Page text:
In the Matter of the Compensation of Brit L. Broeke, Claimant.
SAIF CORPORATION and Chipman Corporation - Chipman Moving & Storage, Respondents. Brit L. BROEKE, Petitioner,
and submitted June 26, 2018
Workers' Compensation Board 1601590
S. Coon argued the cause for petitioner. Also on the briefs
was Thomas, Coon, Newton & Frost.
Allison Lesh argued the cause and fled the brief for
Lagesen, Presiding Judge, and DeVore, Judge, and James,
Summary: Claimant appeals a final order of the Workers'
Compensation Board (WCB) denying claimant's occupational
disease claims for plantar fasciitis in each of his feet.
Claimant assigns error to WCB's determination that
claimant is not entitled to an award for "15% of the
leg" under OAR 436-035-0230 or to a five percent
"chronic condition" award under OAR 436-035-0019.
Claimant also requests penalties and fees because respondent
SAIF Corporation provided claimant's treating physician
with a misleading form when seeking information about
claimant's limitations. Held: WCB's
conclusion as to the "15% of the leg" award was
supported by substantial evidence and substantial reason, and
therefore affirmed. The Court of Appeals reversed and
remanded as to the "chronic condition" award and
the penalties and fees claim because the WCB's order
failed to explain why claimant's significant diffculties
using his feet to stand and walk do not rise to the level of
a significant limitation under OAR 436-035-0019, as the
Workers' Compensation Division has interpreted that rule.
Or.App. 92] LAGESEN, P. J.
long-term employment in a warehouse caused him to suffer from
plantar fasciitis in each foot. That resulted in a
compensable occupational disease claim under the Workers'
Compensation Law, ORS chapter 656. In this proceeding for
judicial review of a final order of the Workers'
Compensation Board,  at issue is the extent of claimant's
permanent disability from the plantar fasciitis. The primary
questions before us on that point are (1) whether the board
erred in determining that claimant is not entitled to an
award for "15% of the leg" under OAR 436-035-0230
and (2) whether the board erred in determining that claimant
is not entitled to a five percent "chronic
condition" award under OAR 436-035-0019. Also at issue
is whether claimant is entitled to penalties and fees
because, in claimant's view, respondent SAIF Corporation
provided claimant's treating physician with a misleading
form when seeking information about claimant's
limitations. We uphold the board's 15 percent-of-the-leg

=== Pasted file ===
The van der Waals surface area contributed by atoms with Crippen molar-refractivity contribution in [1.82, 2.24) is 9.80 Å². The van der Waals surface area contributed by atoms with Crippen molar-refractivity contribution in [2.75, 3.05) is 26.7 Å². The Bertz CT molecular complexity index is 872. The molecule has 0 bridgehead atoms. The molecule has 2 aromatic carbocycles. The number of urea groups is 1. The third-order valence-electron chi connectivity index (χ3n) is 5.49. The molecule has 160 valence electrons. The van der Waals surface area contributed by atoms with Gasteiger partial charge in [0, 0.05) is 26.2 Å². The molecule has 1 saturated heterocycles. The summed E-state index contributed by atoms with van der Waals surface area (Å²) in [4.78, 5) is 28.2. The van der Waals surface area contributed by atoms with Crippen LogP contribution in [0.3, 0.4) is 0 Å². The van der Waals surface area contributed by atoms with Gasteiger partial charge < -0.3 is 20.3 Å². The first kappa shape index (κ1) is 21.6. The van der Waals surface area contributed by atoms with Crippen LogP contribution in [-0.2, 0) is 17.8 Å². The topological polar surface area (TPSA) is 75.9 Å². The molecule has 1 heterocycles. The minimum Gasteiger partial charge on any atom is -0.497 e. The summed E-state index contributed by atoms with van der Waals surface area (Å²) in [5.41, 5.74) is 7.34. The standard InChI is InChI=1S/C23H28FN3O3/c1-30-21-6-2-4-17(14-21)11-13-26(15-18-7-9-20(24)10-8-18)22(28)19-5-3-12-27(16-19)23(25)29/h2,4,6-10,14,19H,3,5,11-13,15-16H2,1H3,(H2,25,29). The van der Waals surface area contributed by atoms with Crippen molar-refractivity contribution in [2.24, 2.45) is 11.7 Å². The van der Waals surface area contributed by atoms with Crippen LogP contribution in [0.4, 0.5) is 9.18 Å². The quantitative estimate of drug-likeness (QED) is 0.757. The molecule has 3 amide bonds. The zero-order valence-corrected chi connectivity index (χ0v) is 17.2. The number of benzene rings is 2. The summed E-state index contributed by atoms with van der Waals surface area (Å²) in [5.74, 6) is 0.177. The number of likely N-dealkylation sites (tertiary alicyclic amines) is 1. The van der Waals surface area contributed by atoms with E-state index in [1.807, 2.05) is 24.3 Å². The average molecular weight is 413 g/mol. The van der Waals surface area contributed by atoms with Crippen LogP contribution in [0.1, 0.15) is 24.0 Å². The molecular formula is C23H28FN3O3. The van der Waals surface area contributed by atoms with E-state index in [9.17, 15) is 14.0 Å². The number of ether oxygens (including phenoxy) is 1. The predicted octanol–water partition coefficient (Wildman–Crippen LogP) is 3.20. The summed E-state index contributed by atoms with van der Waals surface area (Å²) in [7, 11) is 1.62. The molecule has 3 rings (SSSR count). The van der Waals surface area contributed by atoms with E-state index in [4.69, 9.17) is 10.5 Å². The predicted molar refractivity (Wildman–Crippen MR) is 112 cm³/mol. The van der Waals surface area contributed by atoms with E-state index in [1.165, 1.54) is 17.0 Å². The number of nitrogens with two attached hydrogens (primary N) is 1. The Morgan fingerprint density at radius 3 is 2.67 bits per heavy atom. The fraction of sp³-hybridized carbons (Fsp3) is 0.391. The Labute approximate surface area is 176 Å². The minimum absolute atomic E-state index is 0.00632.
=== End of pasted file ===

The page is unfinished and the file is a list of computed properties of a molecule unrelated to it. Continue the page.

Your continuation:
determination, and reverse and remand its chronic-condition
determination. As to penalties and fees, we conclude that
SAIF's form was misleading but leave it to the board in
the first instance to determine whether penalties and fees
are authorized and warranted under the circumstances.
there are factual disputes relating to claimant's 15
percent-of-the-leg chronic-condition claims, the facts giving
context to the issues before us are not disputed. We draw
them from the board's order, supplementing with
additional undisputed facts drawn from the evidence in the
record. Robin v. Teacher Standards and Practices
Comm., 291 Or.App. 379, 381, 421 P.3d 385, rev
den, 363 Or. 677 (2018).
noted, claimant suffers from work-related disabling plantar
fasciitis in both feet and has a compensable occupational
disease claim for the accepted conditions of [300 Or.App. 93]
right plantar fasciitis and left plantar fasciitis. SAIF is
the insurer on that claim.
December 2015, SAIF issued a Notice of Closure on the claim.
Based on the opinion of claimant's treating physician,
Dr. Walters, SAIF determined that claimant's plantar
fasciitis became medically stationary as of October 21, 2015.
The Notice of Closure awarded four percent whole person
impairment for loss of range of motion to several toes on the
left foot and work disability of $16, 056.54.
requested reconsideration by the Appellate Review Unit (ARU)
of the Workers' Compensation Division, as allowed by ORS
656.268. In its Order on Reconsideration, the ARU affirmed
the four percent whole person impairment award but awarded an
additional $2, 676.09 in work disability. The ARU did not
award a 15 percent-of-the-leg impairment value under OAR
436-035-0230(14), which provides for that impairment value
"[w]hen the worker cannot be on his or her feet for more
than two hours in an 8-hour period." The ARU also did
not award a chronic condition impairment value under OAR
436-035-0019(1)(a), which provides that "[a] worker is
entitled to a 5% chronic condition impairment value for [the
lower leg], when a preponderance of medical opinion
establishes that, due to a chronic and permanent medical
condition, the worker is significantly limited in the
repetitive use of [the lower leg]."
requested a hearing. At the hearing, he contended that he was
entitled to a 15 percent-of-the-leg impairment value under
OAR 436-035-0230(14), as well as a five percent chronic
condition impairment value under OAR 436-035-0019(1)(a), and
that the ARU erred in concluding otherwise. He argued further
that the ALJ should assess a penalty and fee under either ORS
656.268(5)(f) or ORS 656.382(1) if he concluded that claimant
was entitled to a chronic condition impairment value.
Claimant also argued that a penalty and fee were warranted
because SAIF had solicited information from Walters using a
questionnaire that was unreasonable in its format.
disagreed. Addressing the 15 percent-of-the-leg impairment
value, the ALJ found that the evidence was not persuasive
that claimant could not be on his feet [300 Or.App. 94] for
more than two hours in an eight-hour period. The ALJ
discounted statements that Walters had made substantially
before claimant became medically stationary, reasoning that
those statements did not speak to claimant's permanent
disability. As to ...